The star of Cardboard Citizens’ latest play hopes the production can make a positive change and revealed how the theatre company helped him develop as a person and an actor.
Andre Skeete is currently starring in Cardboard Citizens’ production of Rising by Femi Keeling, which charts the common tale of an offender leaving prison and struggling to adapt to the outside world.
The production will be touring hostels, prisons and day centres throughout London during November, and each performance ends with a forum that enables the audience to discuss the play’s themes and suggest new policies and ideas to improve the rehabilitation of offenders.
Andre said: “You can hear them making noise and talking and they really got involved. They really relate to the character of Terence who has just come out of prison and is trying to sort out his life, and they know people like my character Gavin.
“They know people or are like Gavin so they can really relate to these characters.”
“It’s really important to show it in a way that is real to them and not condescending to them. They know that the writers have heard these stories or been through this.
“They believe it, they know it’s real and they get to talk about it in the forum at the end. They hopefully think about it and it can help change their lives and maybe they can join Cardboard Citizens when they get out.”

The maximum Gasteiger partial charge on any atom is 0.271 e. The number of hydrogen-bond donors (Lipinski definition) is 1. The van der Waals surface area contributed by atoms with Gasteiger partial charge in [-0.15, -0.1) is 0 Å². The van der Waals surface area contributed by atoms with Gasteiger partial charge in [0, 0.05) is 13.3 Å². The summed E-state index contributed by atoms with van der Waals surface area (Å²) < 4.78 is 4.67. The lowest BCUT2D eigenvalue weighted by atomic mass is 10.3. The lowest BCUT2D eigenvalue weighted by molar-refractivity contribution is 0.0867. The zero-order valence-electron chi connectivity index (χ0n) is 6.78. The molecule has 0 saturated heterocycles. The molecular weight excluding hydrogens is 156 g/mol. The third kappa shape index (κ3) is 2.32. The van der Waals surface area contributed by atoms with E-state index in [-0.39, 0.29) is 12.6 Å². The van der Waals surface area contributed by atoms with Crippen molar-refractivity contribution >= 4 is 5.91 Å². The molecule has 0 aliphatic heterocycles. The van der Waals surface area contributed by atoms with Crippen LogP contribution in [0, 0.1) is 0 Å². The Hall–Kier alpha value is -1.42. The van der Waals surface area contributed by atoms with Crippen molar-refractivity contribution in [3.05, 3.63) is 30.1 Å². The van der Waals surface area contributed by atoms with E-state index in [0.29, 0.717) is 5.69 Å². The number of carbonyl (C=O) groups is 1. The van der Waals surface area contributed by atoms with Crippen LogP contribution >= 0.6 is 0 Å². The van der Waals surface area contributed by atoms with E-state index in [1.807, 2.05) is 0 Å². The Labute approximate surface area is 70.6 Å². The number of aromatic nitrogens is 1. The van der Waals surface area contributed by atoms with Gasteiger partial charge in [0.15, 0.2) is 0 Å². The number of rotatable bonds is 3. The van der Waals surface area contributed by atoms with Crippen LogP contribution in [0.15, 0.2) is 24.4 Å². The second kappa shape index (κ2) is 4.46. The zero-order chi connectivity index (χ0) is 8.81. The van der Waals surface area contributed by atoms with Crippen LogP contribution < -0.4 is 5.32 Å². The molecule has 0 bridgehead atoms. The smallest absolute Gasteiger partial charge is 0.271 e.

Cardboard Citizens itself is an organisation that works with many people both coming from homelessness and from the judicial system.
For more than 25 years, Cardboard Citizens has been using theatre to make a positive difference in society, addressing real social issues and campaigning for change.
Andre himself spent several years living in hostels and has performed on and off with Cardboard Citizens for the past 12 years.
He believes the work of Cardboard Citizens has been vital to helping many people rebuild their lives.
He added: “They’ve changed my life basically. They have helped me develop my acting through workshops, did my first tour with them, helped me develop my improvisation, I have learnt a lot from them and even life skills.
“I’ve seen people move on to jobs in all sorts of fields, not just theatre. People get jobs, they move on and get jobs. I’ve seen some really good stuff and seen people’s lives improve.
‘It would be nice if they didn’t have to exist and they didn’t have to be doing this stuff but we are here and this is the reality which is a shame. We just need more help and hopefully we can get some more stuff done.”
Andre was 25 when he decided to leave his family home and find a home of his own. He couldn’t get a home through the council, and instead entered the hotel system. He passed through several organisations over the next few years.
“It’s really scary, it can happen to anyone for any particular reason. Somebody working can just lose their job and end up on the streets.
“I was reading about a homeless man who died outside a police station I think. They said he lost his job, from that he had a breakdown of his relationship from that he was homeless for years and years. It’s hard to get help and it’s a scary thing. It can just happen to anyone and it is hard to get help in these situations.”
As part of the launch of the Mayor of London’s Winter Homelessness Fundraising Campaign, Citizens will perform Rising at London’s City Hall on Tuesday 27 November at 7.00pm. It will be livestreamed to the public for free, from www.cardboardcitizens.org.uk/RisingLive and from the City of London website www.london.gov.uk. Viewers can comment and contribute to the debate from the Cardboard Citizens website, and by tweeting using the hashtag #CitzRising